Basis of Jewish Belief
I am proud of my Jewish identity, but I don’t get this whole thing about Jewish tradition and observance. I enjoy Jewish music, and have a lot of Jewish friends. Isn’t that enough?
The Aish Rabbi Replies
Being culturally Jewish, without belief in God, is compared to a cut flower. While it still retains much of its vitality, the flower has been cut off from its source of nutrition, and within a short time will wither and die. The ideals which have kept the Jewish people alive and thriving over the millennia – despite all odds – can only be transmitted with the framework that the Torah provides.
The basis of Jewish belief is the recognition of God. This is codified in the Shema prayer, the Jewish Pledge of Allegiance: "Hear O Israel, the Lord our God, the Lord is one" (Deut. 6:4). (See more at: www.aish.com/jl/m/pb/48954656.html)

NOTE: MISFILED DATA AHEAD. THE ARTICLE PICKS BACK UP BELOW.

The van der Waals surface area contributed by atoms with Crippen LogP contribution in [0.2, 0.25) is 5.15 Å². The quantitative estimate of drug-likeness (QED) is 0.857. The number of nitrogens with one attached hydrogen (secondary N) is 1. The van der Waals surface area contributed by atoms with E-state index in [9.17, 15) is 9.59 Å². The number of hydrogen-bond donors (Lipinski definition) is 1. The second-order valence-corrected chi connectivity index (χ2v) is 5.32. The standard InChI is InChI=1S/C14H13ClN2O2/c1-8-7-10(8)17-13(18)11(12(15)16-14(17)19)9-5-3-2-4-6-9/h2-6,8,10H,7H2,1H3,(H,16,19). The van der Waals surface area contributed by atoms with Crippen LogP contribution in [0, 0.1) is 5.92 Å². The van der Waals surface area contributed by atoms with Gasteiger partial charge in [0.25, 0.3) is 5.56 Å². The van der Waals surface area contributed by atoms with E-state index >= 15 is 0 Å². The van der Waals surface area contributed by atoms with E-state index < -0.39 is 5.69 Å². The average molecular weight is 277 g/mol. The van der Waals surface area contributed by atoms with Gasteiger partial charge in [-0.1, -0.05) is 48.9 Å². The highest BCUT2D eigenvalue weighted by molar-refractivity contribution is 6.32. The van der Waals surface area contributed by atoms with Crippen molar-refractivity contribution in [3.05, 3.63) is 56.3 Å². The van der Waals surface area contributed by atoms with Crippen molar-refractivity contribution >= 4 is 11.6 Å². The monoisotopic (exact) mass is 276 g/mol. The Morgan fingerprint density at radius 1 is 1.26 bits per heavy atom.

The second foundation of Jewish belief is that the Torah was given by God to the entire Jewish people at Mount Sinai, and its commandments are unchanging and binding for all time.
Historically, any Jewish group which denied the basic principles of Jewish tradition – Torah and Mitzvah-observance – ultimately ceased to be part of the Jewish people. The Saducees and the Karites, for example, refused to accept certain parts of the Oral Law, and soon after broke away completely as part of the Jewish people. The Hellenists, secularists during the Second Temple period, also soon became regarded as no longer "Jewish." Eventually, these groups vanished completely.
To learn more, see this series on Maimonides’ 13 Principles of Jewish Faith: www.aish.com/jl/p/mp/
Also, I suggest you attend a Discovery seminar, which provides an excellent overview of Jewish history, philosophy and literature. The seminar is given in hundreds of cities throughout the world. For a current schedule, visit www.aish.com/dis/